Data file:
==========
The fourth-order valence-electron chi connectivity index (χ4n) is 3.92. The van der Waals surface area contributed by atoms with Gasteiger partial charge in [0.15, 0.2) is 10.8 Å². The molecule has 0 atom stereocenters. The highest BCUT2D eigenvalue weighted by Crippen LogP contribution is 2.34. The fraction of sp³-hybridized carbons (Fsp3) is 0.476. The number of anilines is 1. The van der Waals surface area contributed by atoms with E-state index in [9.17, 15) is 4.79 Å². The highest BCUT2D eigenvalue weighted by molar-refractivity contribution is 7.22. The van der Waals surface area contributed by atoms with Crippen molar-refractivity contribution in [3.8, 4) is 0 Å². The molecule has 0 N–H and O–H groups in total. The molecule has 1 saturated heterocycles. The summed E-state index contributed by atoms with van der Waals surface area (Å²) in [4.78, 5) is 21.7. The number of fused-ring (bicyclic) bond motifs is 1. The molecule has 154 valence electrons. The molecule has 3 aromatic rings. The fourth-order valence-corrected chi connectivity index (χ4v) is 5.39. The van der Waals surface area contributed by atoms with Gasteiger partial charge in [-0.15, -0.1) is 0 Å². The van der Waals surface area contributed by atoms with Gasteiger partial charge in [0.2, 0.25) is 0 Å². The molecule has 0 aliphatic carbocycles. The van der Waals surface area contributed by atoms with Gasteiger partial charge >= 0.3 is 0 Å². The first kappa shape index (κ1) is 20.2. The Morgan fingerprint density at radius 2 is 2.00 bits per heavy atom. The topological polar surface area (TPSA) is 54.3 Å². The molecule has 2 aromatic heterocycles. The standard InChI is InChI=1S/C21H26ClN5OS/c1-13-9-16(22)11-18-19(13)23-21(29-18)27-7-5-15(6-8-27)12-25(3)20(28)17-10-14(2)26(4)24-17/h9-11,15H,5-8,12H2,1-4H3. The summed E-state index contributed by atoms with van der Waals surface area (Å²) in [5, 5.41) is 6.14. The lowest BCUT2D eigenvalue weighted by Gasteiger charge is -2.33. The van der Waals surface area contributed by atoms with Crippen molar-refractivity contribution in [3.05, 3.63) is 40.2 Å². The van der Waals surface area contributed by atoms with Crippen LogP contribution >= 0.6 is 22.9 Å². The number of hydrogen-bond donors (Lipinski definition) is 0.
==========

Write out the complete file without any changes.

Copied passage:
The fourth-order valence-electron chi connectivity index (χ4n) is 3.92. The van der Waals surface area contributed by atoms with Gasteiger partial charge in [0.15, 0.2) is 10.8 Å². The molecule has 0 atom stereocenters. The highest BCUT2D eigenvalue weighted by Crippen LogP contribution is 2.34. The fraction of sp³-hybridized carbons (Fsp3) is 0.476. The number of anilines is 1. The van der Waals surface area contributed by atoms with E-state index in [9.17, 15) is 4.79 Å². The highest BCUT2D eigenvalue weighted by molar-refractivity contribution is 7.22. The van der Waals surface area contributed by atoms with Crippen molar-refractivity contribution in [3.8, 4) is 0 Å². The molecule has 0 N–H and O–H groups in total. The molecule has 1 saturated heterocycles. The summed E-state index contributed by atoms with van der Waals surface area (Å²) in [4.78, 5) is 21.7. The number of fused-ring (bicyclic) bond motifs is 1. The molecule has 154 valence electrons. The molecule has 3 aromatic rings. The fourth-order valence-corrected chi connectivity index (χ4v) is 5.39. The van der Waals surface area contributed by atoms with Gasteiger partial charge in [-0.15, -0.1) is 0 Å². The van der Waals surface area contributed by atoms with Gasteiger partial charge in [0.2, 0.25) is 0 Å². The molecule has 0 aliphatic carbocycles. The van der Waals surface area contributed by atoms with Gasteiger partial charge >= 0.3 is 0 Å². The first kappa shape index (κ1) is 20.2. The Morgan fingerprint density at radius 2 is 2.00 bits per heavy atom. The topological polar surface area (TPSA) is 54.3 Å². The molecule has 2 aromatic heterocycles. The standard InChI is InChI=1S/C21H26ClN5OS/c1-13-9-16(22)11-18-19(13)23-21(29-18)27-7-5-15(6-8-27)12-25(3)20(28)17-10-14(2)26(4)24-17/h9-11,15H,5-8,12H2,1-4H3. The summed E-state index contributed by atoms with van der Waals surface area (Å²) in [5, 5.41) is 6.14. The lowest BCUT2D eigenvalue weighted by Gasteiger charge is -2.33. The van der Waals surface area contributed by atoms with Crippen molar-refractivity contribution in [3.05, 3.63) is 40.2 Å². The van der Waals surface area contributed by atoms with Crippen LogP contribution >= 0.6 is 22.9 Å². The number of hydrogen-bond donors (Lipinski definition) is 0.